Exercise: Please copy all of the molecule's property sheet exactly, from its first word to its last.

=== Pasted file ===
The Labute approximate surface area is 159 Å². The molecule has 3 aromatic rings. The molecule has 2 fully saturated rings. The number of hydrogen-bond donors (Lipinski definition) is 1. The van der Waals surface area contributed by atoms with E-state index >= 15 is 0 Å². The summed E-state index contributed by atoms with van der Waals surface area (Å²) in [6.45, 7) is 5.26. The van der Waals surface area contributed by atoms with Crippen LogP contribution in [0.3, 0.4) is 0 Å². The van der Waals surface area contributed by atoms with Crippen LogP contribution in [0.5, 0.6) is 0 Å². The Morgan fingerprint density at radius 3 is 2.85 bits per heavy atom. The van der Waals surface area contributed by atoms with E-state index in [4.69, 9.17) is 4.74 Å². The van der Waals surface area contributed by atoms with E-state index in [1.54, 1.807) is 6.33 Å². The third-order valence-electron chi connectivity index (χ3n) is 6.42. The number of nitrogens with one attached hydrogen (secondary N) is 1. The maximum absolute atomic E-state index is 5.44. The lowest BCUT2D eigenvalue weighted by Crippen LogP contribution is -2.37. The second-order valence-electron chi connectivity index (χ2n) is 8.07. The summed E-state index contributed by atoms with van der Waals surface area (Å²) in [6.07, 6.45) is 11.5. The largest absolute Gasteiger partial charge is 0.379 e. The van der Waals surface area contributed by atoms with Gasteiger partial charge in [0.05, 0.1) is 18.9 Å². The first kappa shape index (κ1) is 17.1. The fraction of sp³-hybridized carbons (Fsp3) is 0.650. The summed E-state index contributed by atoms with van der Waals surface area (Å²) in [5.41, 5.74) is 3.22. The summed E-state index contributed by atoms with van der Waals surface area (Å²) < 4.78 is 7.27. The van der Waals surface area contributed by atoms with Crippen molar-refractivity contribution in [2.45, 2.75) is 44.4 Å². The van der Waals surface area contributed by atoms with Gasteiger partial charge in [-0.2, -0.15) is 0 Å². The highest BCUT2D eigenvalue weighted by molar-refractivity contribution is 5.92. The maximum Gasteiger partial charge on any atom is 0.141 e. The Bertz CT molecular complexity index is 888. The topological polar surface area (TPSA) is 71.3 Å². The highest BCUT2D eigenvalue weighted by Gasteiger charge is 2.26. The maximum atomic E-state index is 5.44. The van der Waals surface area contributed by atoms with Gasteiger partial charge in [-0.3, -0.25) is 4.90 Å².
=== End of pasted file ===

The Labute approximate surface area is 159 Å². The molecule has 3 aromatic rings. The molecule has 2 fully saturated rings. The number of hydrogen-bond donors (Lipinski definition) is 1. The van der Waals surface area contributed by atoms with E-state index >= 15 is 0 Å². The summed E-state index contributed by atoms with van der Waals surface area (Å²) in [6.45, 7) is 5.26. The van der Waals surface area contributed by atoms with Crippen LogP contribution in [0.3, 0.4) is 0 Å². The van der Waals surface area contributed by atoms with Crippen LogP contribution in [0.5, 0.6) is 0 Å². The Morgan fingerprint density at radius 3 is 2.85 bits per heavy atom. The van der Waals surface area contributed by atoms with E-state index in [4.69, 9.17) is 4.74 Å². The van der Waals surface area contributed by atoms with E-state index in [1.54, 1.807) is 6.33 Å². The third-order valence-electron chi connectivity index (χ3n) is 6.42. The number of nitrogens with one attached hydrogen (secondary N) is 1. The maximum absolute atomic E-state index is 5.44. The lowest BCUT2D eigenvalue weighted by Crippen LogP contribution is -2.37. The second-order valence-electron chi connectivity index (χ2n) is 8.07. The summed E-state index contributed by atoms with van der Waals surface area (Å²) in [6.07, 6.45) is 11.5. The largest absolute Gasteiger partial charge is 0.379 e. The van der Waals surface area contributed by atoms with Gasteiger partial charge in [0.05, 0.1) is 18.9 Å². The first kappa shape index (κ1) is 17.1. The fraction of sp³-hybridized carbons (Fsp3) is 0.650. The summed E-state index contributed by atoms with van der Waals surface area (Å²) in [5.41, 5.74) is 3.22. The summed E-state index contributed by atoms with van der Waals surface area (Å²) < 4.78 is 7.27. The van der Waals surface area contributed by atoms with Crippen molar-refractivity contribution in [2.45, 2.75) is 44.4 Å². The van der Waals surface area contributed by atoms with Gasteiger partial charge in [-0.2, -0.15) is 0 Å². The highest BCUT2D eigenvalue weighted by molar-refractivity contribution is 5.92. The maximum Gasteiger partial charge on any atom is 0.141 e. The Bertz CT molecular complexity index is 888. The topological polar surface area (TPSA) is 71.3 Å². The highest BCUT2D eigenvalue weighted by Gasteiger charge is 2.26. The maximum atomic E-state index is 5.44. The van der Waals surface area contributed by atoms with Gasteiger partial charge in [-0.3, -0.25) is 4.90 Å².